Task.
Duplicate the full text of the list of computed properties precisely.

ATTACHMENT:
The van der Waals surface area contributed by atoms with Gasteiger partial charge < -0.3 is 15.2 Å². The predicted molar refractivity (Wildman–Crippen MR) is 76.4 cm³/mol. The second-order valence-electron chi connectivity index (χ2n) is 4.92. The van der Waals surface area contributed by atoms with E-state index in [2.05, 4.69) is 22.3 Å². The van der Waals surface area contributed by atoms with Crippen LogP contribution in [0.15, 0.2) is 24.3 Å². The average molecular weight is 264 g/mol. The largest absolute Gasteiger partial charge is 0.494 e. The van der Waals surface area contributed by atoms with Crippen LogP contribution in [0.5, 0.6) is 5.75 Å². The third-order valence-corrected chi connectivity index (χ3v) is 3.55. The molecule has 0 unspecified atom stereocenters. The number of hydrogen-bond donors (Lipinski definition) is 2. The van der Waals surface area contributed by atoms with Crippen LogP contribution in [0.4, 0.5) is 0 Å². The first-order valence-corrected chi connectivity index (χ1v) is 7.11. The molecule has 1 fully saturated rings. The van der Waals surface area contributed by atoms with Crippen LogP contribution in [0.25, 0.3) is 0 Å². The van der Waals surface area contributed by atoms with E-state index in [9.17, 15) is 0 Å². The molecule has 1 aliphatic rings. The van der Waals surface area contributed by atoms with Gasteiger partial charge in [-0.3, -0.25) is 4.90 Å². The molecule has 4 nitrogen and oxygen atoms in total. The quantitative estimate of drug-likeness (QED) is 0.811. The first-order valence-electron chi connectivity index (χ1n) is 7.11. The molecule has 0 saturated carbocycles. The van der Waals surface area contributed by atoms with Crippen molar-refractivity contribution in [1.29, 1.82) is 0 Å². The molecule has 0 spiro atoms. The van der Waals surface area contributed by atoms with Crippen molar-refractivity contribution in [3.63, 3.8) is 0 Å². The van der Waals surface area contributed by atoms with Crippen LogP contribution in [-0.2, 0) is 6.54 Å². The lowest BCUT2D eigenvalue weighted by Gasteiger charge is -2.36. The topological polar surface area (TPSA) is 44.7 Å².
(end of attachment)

The van der Waals surface area contributed by atoms with Gasteiger partial charge < -0.3 is 15.2 Å². The predicted molar refractivity (Wildman–Crippen MR) is 76.4 cm³/mol. The second-order valence-electron chi connectivity index (χ2n) is 4.92. The van der Waals surface area contributed by atoms with E-state index in [2.05, 4.69) is 22.3 Å². The van der Waals surface area contributed by atoms with Crippen LogP contribution in [0.15, 0.2) is 24.3 Å². The average molecular weight is 264 g/mol. The largest absolute Gasteiger partial charge is 0.494 e. The van der Waals surface area contributed by atoms with Crippen LogP contribution in [0.5, 0.6) is 5.75 Å². The third-order valence-corrected chi connectivity index (χ3v) is 3.55. The molecule has 0 unspecified atom stereocenters. The number of hydrogen-bond donors (Lipinski definition) is 2. The van der Waals surface area contributed by atoms with Crippen LogP contribution in [0.4, 0.5) is 0 Å². The first-order valence-corrected chi connectivity index (χ1v) is 7.11. The molecule has 1 fully saturated rings. The van der Waals surface area contributed by atoms with Crippen LogP contribution in [0.25, 0.3) is 0 Å². The van der Waals surface area contributed by atoms with E-state index in [9.17, 15) is 0 Å². The molecule has 1 aliphatic rings. The van der Waals surface area contributed by atoms with Gasteiger partial charge in [-0.3, -0.25) is 4.90 Å². The molecule has 4 nitrogen and oxygen atoms in total. The quantitative estimate of drug-likeness (QED) is 0.811. The first-order valence-electron chi connectivity index (χ1n) is 7.11. The molecule has 0 saturated carbocycles. The van der Waals surface area contributed by atoms with Crippen molar-refractivity contribution in [1.29, 1.82) is 0 Å². The molecule has 0 spiro atoms. The van der Waals surface area contributed by atoms with Crippen molar-refractivity contribution in [3.63, 3.8) is 0 Å². The van der Waals surface area contributed by atoms with Crippen LogP contribution in [-0.2, 0) is 6.54 Å². The lowest BCUT2D eigenvalue weighted by Gasteiger charge is -2.36. The topological polar surface area (TPSA) is 44.7 Å².